NRP: It’s pretty full on! In many ways, it’s more intense, because she’s always keeping me on my toes! There’s no one else in the rehearsal room who can pick up the energy.

This is my second monologue play, after ‘Candy’ – with Mike Waller, at the King’s Head – and it’s been a really interesting terrain to explore. It’s a different mode of story telling. It leaves more to the imagination, and is more about the relationship between the performer and the audience.

It’s more daunting for the actor, but also weirdly rewarding. 

CM: Can we talk about you and your history now? How did you come to be pursuing a career in the arts? What made you want to do it and how did it all begin? Did you always want to work in this area?
NRP: I actually came to London to study Physics at Imperial College, where I got my master’s degree in 2014. But I knew I wanted to work in theatre – during my entire degree I was involved with the dramsoc there.

When I finished, I couldn’t afford to go to drama school, so I started off as a actor – learning on the job. A few years later, I got up the courage to direct my first play ‘Dead Souls’, which led to many more directing jobs, and more recently my first short film ‘The Start Of Nothing’.

I still act often and I enjoy it a lot, but directing is where my true passion lies.

CM: What have been the highlights of your career thus far?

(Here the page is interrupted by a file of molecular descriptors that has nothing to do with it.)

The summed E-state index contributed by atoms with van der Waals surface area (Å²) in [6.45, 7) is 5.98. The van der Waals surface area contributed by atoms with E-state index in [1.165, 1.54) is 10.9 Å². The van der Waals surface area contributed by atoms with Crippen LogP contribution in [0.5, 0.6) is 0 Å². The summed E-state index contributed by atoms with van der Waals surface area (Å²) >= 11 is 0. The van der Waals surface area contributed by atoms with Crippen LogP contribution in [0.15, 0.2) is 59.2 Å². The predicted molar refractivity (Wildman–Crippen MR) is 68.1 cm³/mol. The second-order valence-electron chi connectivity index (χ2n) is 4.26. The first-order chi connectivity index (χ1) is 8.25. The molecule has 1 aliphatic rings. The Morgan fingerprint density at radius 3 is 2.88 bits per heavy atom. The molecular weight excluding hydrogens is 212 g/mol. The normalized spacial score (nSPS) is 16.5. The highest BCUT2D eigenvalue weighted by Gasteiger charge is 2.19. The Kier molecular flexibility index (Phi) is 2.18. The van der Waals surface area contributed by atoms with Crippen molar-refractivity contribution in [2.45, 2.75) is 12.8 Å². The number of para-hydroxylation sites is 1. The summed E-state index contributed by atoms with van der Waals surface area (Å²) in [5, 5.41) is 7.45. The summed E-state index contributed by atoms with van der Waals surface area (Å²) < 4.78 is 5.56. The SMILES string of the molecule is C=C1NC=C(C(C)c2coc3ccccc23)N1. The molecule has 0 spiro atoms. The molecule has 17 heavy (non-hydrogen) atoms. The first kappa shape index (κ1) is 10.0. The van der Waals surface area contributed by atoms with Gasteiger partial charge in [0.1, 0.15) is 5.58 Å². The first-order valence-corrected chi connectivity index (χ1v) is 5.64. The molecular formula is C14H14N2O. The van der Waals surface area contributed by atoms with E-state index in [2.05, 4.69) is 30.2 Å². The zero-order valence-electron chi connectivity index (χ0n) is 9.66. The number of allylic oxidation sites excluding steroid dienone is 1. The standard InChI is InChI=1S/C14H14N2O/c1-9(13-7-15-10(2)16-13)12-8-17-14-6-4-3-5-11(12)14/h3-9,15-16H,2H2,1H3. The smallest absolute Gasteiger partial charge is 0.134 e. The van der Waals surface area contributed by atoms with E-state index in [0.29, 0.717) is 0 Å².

NRP: My last play, ‘Diary Of A Somebody’, received a five star review in The Guardian, amongst many other good notices. It sold out for its six week run at The Seven Dials Playhouse, in the West End. It was very meaningful to have my work seen and discussed by so many people.

And it was very gratifying – and very rewarding –  for the cast and crew who had all worked so hard to make it happen. It’s nice when the work gives something back to the team. And I still have a special place in my heart for my first play, ‘Dead Souls’.

CM: What’s coming up for you next after this?
NRP: My next play is the revival of ‘Candy’ by Tim Fraser, starring my good friend Mike Waller. It will be at the Underbelly in Edinburgh from 5 to 29 Aug. I also have a feature film in development with the BFI, and am working on a few new projects. You can also catch me acting in Britbox’s ‘Murder In Provence’ and upcoming Disney+ Series ‘Wedding Season’.

‘Rainer’ is on at Arcola Outside from 1-18 Jun. For more information and to book your tickets, head to the venue website here.